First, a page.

Music Reviews
Adore Life

Savages Adore Life

(Matador) Rating - 7/10

Savages stormed in like a force of nature with Shut Up, a potent introduction that may have given the impression that they were in it to bring about some kind of statement. It became a polemic point of discussion, quickly dismissing any songwriting merit to instead focus on this idea that the London foursome were somehow putting forth some feminist agenda. This very occurrence only made Shut Up even more prescient - that iconoclastic lead singer Jehnny Beth was gravelly swooning “And if you tell me to shut up/ I would tell you to shut it” before any criticism had taken place, and then having lived through it after its release, only proves how there’s an instilled fear for vocal and resolute independence.  

Shut Up was ultimately just a song, one that, if anything, wanted to prove that Savages are dutifully obeying the more unruly side of post-punk. Savages were in fact advocating the free expression of one’s thoughts and ideas, but most importantly, feelings. That a feeling can be entirely vague and even baseless, that it’s okay to just express yourself even if it’s not entirely grounded in reason. But it’s only a tiny grain of Savages’ mission statement, if there even is one - Silence Yourself just happened to touch on themes that can easily get misconstrued into political arguments because they’re essentially human. Beth has expressed multiple times how she abhorred how critics were exploiting their message to prove a point, to emphasize their own viewpoints, which she didn’t find at fault since she only sees it as background feedback, just another minor distraction. 

As anyone can attest from their incendiary live performances, Savages were beginning to take a noisier, even more drone-indebted sound while previewing some of their new material during their festival run-around last year. One of these was Adore Life album opener The Answer, one that stubbornly proclaims “If you don’t love me/you don’t love anybody” over an assaulting riff that would lead one to believe that the band was taking a decidedly more austere, and possibly even metal, route. It suddenly took a different air, as Beth was pouring out plainspoken sentiments that read more self-acquiescent than defiant. This yearning for change permeates throughout Adore Life, one where Beth is compelled to declare that “love is the answer” with an edgy desperation that proves that submitting oneself to love’s controlling oscillations can be both poisonous and destructive.

Beth utterly gives herself to those tantalizing moments, willfully abandoning herself to the moment no matter how dangerous it may seem. Silence Yourself sounded unruly, but it also gave the notion that she thought she was in control, whereas the character she embodies in Adore Life is eager to take chances even if the potentiality of royally screwing up is very high. In Sad Person, Beth isn’t coy to admit that she’s still struck by some past relationship, admitting to herself that “love is a disease/the strongest addiction I know”; she shows some apprehension while initiating flirtatious exchanges as if afraid of ratcheting up the emotional stakes. Her declarations can sometimes seem rather prompt, as “I Need Something New” doesn’t really leave much to the imagination except the obvious; it doesn’t help that the disquieting rhythm section doesn’t initially match with her self-serving debate at what constitutes being moral, though it does improve once she details a pent-up cry of lustful release that’s both revealing and sensual.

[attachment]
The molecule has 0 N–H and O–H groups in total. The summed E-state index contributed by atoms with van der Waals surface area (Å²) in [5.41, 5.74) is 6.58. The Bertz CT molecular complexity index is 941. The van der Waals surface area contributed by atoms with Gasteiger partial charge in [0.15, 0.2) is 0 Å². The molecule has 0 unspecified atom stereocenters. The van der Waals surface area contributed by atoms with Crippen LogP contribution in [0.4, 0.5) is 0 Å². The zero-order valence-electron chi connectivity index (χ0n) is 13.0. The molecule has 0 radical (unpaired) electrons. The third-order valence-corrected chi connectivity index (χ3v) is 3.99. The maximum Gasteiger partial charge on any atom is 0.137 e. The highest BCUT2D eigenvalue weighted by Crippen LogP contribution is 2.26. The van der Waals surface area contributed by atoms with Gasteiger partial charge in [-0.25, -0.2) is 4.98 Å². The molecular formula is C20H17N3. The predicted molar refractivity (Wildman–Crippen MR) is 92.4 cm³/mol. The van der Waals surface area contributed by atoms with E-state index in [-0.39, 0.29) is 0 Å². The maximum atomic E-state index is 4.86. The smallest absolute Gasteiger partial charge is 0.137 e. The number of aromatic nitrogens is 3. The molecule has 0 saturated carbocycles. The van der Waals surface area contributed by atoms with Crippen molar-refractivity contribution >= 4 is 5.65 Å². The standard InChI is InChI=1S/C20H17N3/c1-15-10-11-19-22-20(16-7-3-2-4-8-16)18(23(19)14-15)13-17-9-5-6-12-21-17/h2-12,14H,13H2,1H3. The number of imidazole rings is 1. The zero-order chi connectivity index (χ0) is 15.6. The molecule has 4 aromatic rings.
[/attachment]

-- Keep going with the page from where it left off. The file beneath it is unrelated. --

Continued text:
While Savages have upped their game in terms of song craft in Adore Life, starting with the impeccable instrumentation, it doesn’t always favor the task at hand. It’d be impossible to replicate their visceral live performances, sure, but the flaws pertain more to the lack of those standout moments that made Silence Yourself such a rousing and anthemic gem. T.I.W.Y.G. is strictly mechanical in form, a less intense version of Hit Me that features a creditable, though still uninspired, frenzied guitar riff that can’t find its way into a standout denouement (its terribly unnecessary acronym doesn’t do it any favors, either). Slowing Down the World also features the album’s most prominent bass line on the album, taking a surprisingly more funkified approach, though the song’s ill-defined chorus fails to really connect once it unshackles itself from its equanimous state. 

It doesn’t come as a surprise, then, that some of the more notable moments in Adore Life come from Savages’ newfound readiness to explore with slower tempos. The life-affirming Adore finds inspiration in Nick Cave’s swampy, penetrating blues, where Beth gets philosophical about the idea of loving life, though not without coming up with the conclusion that, in reality, there’s a very slight chance to truly understand it while we’re still alive. And in the seethingly atmospheric Mechanics, the rhythmic pattern is reduced to a doomed crawl, with Gemma Thompson playing a soulful guitar lead that eerily evokes the shamanic quality of early days The Cult. 

Adore Life, in particular, isn’t so much a maturation but a continuation for Savages. Usually it’s more challenging for bands to find their voice, and yet they seem to have figured out a way to quickly master their brand awareness even if their competence can occasionally lag behind their confidence. The latter is usually harder to achieve, the hurdle that is usually the toughest to overcome, and yet it’s their one commanding asset - to hamper on conventions with a natural force, and doing so free of any restrictions. Savages can surely carry a statement with brazen inclusion, even if they didn’t ask for it in the first place.